As of this morning, at 11:26 am, I’ve been reading Marcel Proust’s À la Recherche du Temps Perdu for eleven months. Not continuously, but off and on, in spurts and bursts depending on the day, the week, the month, the mood. You might be thinking: eleven months? What’s wrong with you? Sure, many readers comment on the length of this work. All three volumes total in excess of 3,000 pages, but we can’t compare this work to other traditional works of fiction because there’s nothing like it in all the Western Canon.

Moncrieff's Translation
Moncrieff’s Translation

I first heard of Proust as a sophomore in conversation with one of my English professors John Halperin. During office hours one day, I asked him what he considered the greatest novel of all-time. Without a moment’s hesitation, he replied that the greatest novel of all-time was written by Proust. Proust? Who? What? We often refer to Marcel’s last name metonymically, that is, in place of his body of work, the way that we say The White House said this or that. I asked my professor about Proust, his work, and my professor gave me what one might call a “literary warning.” He said: “Don’t read Proust until you’re older than 30. It’ll mean more to you.”

Marcel Proust
Marcel Proust

Banning books, or forbidding them in any way, is no doubt the surest way to make them all the more tantalizing. I was only 21 when he told me this. I wondered what sort of terrible things might happen in the next nine years of my life, while I waited to read Proust. And sure enough, life happens the longer you live it, the gore and glory, and so it was this past January that I started it, past the goalposts of 30, and I’m glad that I waited.

In the past eleven months, I have read over six hundred pages of the first book. The famed translator Gregory Rabassa has said that Proust is the only author he still reads. The late Maurice Sendak, in an interview with The Believer, also spoke of Proust’s importance to him late in life. I’m currently reading the Moncrieff translation (the silver one, originally published by Vintage). Various English translations of this work have appeared over the years, among them: In Search of Lost Time and Remembrance of Things Past. Rabassa has pointed out that Moncrieff is correct to have called the book “Remembrance of Things Past,” as Proust himself cites Shakespeare’s Sixteenth Sonnet, from which the title is taken, and to which, one might argue, the entire work pays homage.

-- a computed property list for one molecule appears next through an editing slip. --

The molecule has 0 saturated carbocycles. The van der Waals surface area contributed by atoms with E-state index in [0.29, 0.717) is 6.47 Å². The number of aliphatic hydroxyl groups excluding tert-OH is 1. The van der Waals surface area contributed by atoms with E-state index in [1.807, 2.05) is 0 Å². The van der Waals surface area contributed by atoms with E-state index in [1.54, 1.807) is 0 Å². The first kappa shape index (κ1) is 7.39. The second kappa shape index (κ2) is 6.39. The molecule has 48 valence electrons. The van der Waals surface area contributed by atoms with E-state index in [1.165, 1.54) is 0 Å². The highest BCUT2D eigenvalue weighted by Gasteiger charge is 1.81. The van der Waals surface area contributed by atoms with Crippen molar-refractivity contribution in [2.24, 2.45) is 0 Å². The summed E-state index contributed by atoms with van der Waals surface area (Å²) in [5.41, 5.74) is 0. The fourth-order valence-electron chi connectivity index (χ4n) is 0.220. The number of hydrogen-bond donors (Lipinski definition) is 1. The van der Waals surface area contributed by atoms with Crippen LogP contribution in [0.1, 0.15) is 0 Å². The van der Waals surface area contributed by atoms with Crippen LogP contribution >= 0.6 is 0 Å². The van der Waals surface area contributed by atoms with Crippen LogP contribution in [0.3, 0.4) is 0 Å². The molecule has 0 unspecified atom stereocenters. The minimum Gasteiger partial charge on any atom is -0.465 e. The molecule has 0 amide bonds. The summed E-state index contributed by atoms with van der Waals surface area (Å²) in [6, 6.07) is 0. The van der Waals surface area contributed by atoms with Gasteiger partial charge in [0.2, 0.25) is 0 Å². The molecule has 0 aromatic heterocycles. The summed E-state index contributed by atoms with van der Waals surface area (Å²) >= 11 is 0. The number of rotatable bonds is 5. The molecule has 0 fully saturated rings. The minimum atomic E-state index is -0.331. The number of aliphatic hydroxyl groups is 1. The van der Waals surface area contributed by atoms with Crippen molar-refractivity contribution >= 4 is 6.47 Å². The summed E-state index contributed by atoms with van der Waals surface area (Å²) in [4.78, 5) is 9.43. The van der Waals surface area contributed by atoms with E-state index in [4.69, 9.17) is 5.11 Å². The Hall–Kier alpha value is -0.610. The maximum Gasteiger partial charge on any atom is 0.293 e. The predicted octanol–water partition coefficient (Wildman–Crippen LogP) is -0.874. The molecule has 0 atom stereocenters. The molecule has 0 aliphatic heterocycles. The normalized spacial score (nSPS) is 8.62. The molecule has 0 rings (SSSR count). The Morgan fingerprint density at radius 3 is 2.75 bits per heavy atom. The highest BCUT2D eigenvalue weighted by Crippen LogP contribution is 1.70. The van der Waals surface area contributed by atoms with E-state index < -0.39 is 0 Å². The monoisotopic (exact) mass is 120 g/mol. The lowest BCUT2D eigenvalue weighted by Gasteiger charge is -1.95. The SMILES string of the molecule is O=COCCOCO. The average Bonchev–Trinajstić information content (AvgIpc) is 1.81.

So, in six hundred pages, what exactly happens? Well, it’s not about what happens, so much, as what you hear in the pages. Proust’s accomplishment is the approximation of prose to the pattern of human thinking, consciousness, Joyce and Woolf maximized, obliterated into perfection. Joyce chunkily captures a day in the life of a man in Dublin with ULYSSES; Woolf captures a day in the life of a woman in London with MRS. DALLOWAY; Proust captures the thoughts of a man’s entire life of a man in France. I believe the duration of consciousness here is a parallel achievement to Joyce and Woolf. The real technical accomplishment in this text, and what I’ve most enjoyed, is how Proust writes the mind’s perception and emotional reaction to music.

The great passages of Proust so far, take place when Swann hears the composer Vinteuil’s “little phrase,” a fugue he hears early in the text, and whose meaning eludes him, but which he hears again, and again, in differing circumstances, at times when he is desperately in love, elsewhere when he is heartbroken, eventually, as an old man. The text moves and twists with the sound of the music, and the emotion you feel while reading it is devastating. Proust himself describes this reaction to music in relation to a person’s reaction to great art: “Great works of art do not begin by giving us the best of themselves.” Great works of art aren’t always accessible; they require repetition, so that the mind might learn and strengthen its memory of the work.

Perhaps it’s preemptive to give this book such a blessing so early in the experience of reading it. Even if I stopped right now, and didn’t keep reading, I’m still a changed reader for having encountered this book. And so, in lieu of any kind of top ten list, or best of the year list, let’s just say: if you’re looking for one life-changing book this year, this is a good place to start. Take your time, and listen carefully.